Aberdeen resident Steve Collette remembers the trees that came down tearing into parts of his neighborhood on Think-of-Me Hill five years ago this week during the “Great Coastal Gale.”
But, more clearly, he remembers feeling distant from the world, not getting clear information on what was happening or when his power would be restored.
“It’s hard to get information, even on the radio,” he said in a Daily World article at the time. “I’ve heard about the weather in Alaska, but I haven’t heard anything about Grays Harbor. I can’t get on the Internet. The radio is useless. I hear they’re setting up shelters in Lewis County, but I can’t tell you what’s happening in our own hometown.”
Collette says today if the same storm would happen again, he feels a bit more prepared and he says he now has a smart phone, which he hopes, would help him get more information.
The one thing he’s learned more than anything is not to depend on anyone else.
And that’s actually the lesson most first responders hope those who went through the storm five years ago learned.
There are more power connections, improved infrastructure and better-prepared first responders. Overall, things are better compared to five years ago when the wind hit like a freight train and didn’t give up for 36 hours straight, leaving the Harbor battered, bruised and a little shell-shocked, emergency service personnel told The Daily World.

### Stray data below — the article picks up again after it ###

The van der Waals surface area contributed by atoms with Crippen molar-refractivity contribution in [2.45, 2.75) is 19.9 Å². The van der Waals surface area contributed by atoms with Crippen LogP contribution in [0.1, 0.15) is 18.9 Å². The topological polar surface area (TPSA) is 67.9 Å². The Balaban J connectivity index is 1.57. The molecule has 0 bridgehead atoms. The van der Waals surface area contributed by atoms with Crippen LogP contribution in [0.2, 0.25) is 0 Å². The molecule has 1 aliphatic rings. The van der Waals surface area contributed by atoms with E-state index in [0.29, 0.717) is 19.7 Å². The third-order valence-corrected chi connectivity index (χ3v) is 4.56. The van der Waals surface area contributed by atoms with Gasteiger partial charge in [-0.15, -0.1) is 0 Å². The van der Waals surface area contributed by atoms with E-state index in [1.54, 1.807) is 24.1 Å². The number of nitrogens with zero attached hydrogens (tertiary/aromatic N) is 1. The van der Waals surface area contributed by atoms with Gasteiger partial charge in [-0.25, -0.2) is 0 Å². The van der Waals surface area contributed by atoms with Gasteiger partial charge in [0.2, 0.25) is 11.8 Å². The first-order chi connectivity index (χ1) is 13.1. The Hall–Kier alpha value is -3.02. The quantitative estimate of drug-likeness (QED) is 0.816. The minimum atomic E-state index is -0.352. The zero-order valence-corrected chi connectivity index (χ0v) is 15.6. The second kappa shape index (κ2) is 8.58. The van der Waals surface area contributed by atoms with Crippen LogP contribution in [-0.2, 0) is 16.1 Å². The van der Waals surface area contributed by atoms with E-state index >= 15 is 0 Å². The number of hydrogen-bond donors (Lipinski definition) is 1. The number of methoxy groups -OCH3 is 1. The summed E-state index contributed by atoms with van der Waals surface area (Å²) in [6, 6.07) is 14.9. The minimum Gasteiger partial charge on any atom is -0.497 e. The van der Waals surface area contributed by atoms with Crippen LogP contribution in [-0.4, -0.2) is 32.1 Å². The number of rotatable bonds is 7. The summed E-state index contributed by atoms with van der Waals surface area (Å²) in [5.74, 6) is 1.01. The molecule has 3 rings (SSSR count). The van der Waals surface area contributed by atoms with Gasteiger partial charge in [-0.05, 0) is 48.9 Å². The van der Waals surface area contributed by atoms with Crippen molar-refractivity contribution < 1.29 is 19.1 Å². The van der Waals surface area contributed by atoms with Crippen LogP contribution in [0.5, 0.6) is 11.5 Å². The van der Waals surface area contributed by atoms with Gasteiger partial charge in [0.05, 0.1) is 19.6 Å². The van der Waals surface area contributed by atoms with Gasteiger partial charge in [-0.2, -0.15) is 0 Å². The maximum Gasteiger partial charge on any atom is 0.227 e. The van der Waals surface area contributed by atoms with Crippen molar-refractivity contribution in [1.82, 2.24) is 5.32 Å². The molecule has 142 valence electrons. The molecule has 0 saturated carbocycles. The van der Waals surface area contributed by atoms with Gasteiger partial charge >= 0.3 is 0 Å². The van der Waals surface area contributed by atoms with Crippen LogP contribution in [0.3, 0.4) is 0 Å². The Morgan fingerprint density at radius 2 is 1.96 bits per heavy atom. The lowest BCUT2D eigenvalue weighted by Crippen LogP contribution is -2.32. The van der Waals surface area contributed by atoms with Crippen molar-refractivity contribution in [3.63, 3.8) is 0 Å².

But things are not perfect. Following the December 2007 storm, there was a lot of talk about equipment needed — generators, emergency supplies and shelters. Equipment that could be used not just for when the next big storm hit, but for use in case of another disaster, such as an earthquake or tsunami.
Yes, the Federal Emergency Management Agency was on hand helping families and local officials get money to rebuild. But there was no money for emergency supplies to prepare for the next disaster. There was, however, a big push from police and fire chiefs to have the county go to the ballot for a one-tenth of one percent sales tax increase to get those funds. But as the economy tanked, support for the sales tax dwindled.